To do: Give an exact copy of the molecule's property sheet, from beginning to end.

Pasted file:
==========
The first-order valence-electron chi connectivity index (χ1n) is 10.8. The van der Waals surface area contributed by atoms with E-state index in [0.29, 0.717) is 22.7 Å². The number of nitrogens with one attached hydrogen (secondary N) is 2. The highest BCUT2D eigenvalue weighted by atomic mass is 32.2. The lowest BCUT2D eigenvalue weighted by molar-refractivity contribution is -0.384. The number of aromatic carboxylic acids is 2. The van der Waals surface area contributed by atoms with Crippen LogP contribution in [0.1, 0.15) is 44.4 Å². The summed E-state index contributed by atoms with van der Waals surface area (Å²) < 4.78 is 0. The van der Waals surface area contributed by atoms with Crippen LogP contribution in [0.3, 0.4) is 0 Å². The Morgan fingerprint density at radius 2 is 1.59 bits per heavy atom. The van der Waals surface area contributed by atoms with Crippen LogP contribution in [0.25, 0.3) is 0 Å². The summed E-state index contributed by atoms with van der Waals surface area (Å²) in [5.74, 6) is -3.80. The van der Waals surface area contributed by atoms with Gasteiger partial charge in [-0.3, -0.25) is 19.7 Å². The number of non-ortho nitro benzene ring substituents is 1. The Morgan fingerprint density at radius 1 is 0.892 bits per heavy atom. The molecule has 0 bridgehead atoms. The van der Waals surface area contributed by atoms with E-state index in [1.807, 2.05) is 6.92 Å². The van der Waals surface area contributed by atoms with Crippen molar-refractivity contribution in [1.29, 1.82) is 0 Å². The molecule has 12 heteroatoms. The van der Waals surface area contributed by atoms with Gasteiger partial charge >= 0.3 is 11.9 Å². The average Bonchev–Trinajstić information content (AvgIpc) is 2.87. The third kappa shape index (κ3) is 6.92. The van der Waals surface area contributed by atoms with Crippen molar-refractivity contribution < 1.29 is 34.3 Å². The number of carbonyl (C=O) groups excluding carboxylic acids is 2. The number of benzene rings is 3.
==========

The first-order valence-electron chi connectivity index (χ1n) is 10.8. The van der Waals surface area contributed by atoms with E-state index in [0.29, 0.717) is 22.7 Å². The number of nitrogens with one attached hydrogen (secondary N) is 2. The highest BCUT2D eigenvalue weighted by atomic mass is 32.2. The lowest BCUT2D eigenvalue weighted by molar-refractivity contribution is -0.384. The number of aromatic carboxylic acids is 2. The van der Waals surface area contributed by atoms with Crippen LogP contribution in [0.1, 0.15) is 44.4 Å². The summed E-state index contributed by atoms with van der Waals surface area (Å²) < 4.78 is 0. The van der Waals surface area contributed by atoms with Crippen LogP contribution in [0.3, 0.4) is 0 Å². The Morgan fingerprint density at radius 2 is 1.59 bits per heavy atom. The van der Waals surface area contributed by atoms with Crippen LogP contribution in [0.25, 0.3) is 0 Å². The summed E-state index contributed by atoms with van der Waals surface area (Å²) in [5.74, 6) is -3.80. The van der Waals surface area contributed by atoms with Gasteiger partial charge in [-0.3, -0.25) is 19.7 Å². The number of non-ortho nitro benzene ring substituents is 1. The Morgan fingerprint density at radius 1 is 0.892 bits per heavy atom. The molecule has 0 bridgehead atoms. The van der Waals surface area contributed by atoms with E-state index in [1.807, 2.05) is 6.92 Å². The van der Waals surface area contributed by atoms with Crippen molar-refractivity contribution in [1.29, 1.82) is 0 Å². The molecule has 12 heteroatoms. The van der Waals surface area contributed by atoms with Gasteiger partial charge >= 0.3 is 11.9 Å². The average Bonchev–Trinajstić information content (AvgIpc) is 2.87. The third kappa shape index (κ3) is 6.92. The van der Waals surface area contributed by atoms with Crippen molar-refractivity contribution < 1.29 is 34.3 Å². The number of carbonyl (C=O) groups excluding carboxylic acids is 2. The number of benzene rings is 3.